"Lift . . ." Liz grunted " . . . With the legs!"


That got her attention, Kofu tumbling from her seat and coming perilously close to fumbling the sword blade from the workbench.

The Smith gasped as shot back up straight. "Why you . . . That's a dirty trick to play on your master you ungrateful . . ."

"Customer." Liz repeated. More importantly. "Paying customer."

Faerie eyes met in a battle of wills.

Torn between her discomfort over dealing with people and her need to do so, at last, the Leprechaun went on mumbling indecent things as she turned to the door, making a big show of how reluctant she was. Probably hoping that Liz would let her splurge on dinner tonight. "Alright, I'm going, I'm going."

The customer was still waiting when they got back, and by the looks of it, she'd heard the racket in the back room. "Just a little spill." Liz explained, all false sweetness as Kofu glared murderously over her shoulder. So much for diplomacy today. Oh well, she'd pick the way she burned.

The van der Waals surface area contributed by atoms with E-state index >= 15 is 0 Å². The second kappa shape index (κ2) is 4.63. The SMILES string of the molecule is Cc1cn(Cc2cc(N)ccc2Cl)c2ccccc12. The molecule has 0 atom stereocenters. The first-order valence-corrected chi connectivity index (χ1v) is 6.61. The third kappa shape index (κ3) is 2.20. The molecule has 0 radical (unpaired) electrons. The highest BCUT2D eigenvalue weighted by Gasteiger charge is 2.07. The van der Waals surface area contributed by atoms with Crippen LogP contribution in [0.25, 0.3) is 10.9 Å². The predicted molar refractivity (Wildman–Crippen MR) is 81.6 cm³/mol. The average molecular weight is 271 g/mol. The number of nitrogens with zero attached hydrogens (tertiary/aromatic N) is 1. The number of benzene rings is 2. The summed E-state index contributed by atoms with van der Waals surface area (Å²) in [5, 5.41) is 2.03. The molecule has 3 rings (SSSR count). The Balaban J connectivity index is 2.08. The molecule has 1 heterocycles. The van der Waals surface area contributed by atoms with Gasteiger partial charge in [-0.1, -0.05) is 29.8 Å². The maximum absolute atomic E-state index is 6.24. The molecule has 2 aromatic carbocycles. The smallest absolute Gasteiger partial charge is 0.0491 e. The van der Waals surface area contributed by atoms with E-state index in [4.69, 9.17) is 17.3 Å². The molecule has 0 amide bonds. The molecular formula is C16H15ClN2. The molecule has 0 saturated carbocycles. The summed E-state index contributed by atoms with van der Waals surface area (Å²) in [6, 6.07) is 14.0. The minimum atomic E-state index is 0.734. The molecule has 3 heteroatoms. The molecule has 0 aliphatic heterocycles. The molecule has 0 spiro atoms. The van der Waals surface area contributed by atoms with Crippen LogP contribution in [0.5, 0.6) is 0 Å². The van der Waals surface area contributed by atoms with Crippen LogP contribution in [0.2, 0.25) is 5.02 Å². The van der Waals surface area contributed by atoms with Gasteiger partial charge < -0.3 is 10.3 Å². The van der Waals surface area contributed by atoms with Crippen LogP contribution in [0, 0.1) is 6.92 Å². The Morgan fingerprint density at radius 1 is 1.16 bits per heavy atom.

"I hear you're in the market for a new sword." Kofu stroked her chin as she sidled up to examine the destroyed blade left without comment on the counter top.

"Yes." The Valliere woman said inflectionlessly. "This one has been with me for many years, but . . . first the focus and then the sword itself have given out on me. And both at the worst times." She shook her head, lips pursing unhappily. "It seems it is finally starting to show its age."

Liz's ears perked. She might not have had the customer employee relationship down to a science, but she knew a story behind words when she heard one.

"All things fade with time, I suppose." Kofu said carelessly, earning a swift and unnoticed kick from Liz. You didn't make light when the customer was unhappy.

"All I want to know is can you do it?" The Valliere woman fixed Kofu with a steady gaze. "The sword must be of the highest quality. I will accept nothing less. If not, I can go elsewhere."

Liz cringed, those were fighting words. Whether she knew it or not, Miss Valliere had just challenged the great Smith Kofu whose ego ran as deep as the sea.

The gold haired Leprechaun smiled forcefully. "Heh? Can I do it?" Reaching down to pick up the largest remaining piece of the ruined sword and going over it with an appraising eye. "I'm guessing you want one just like this?"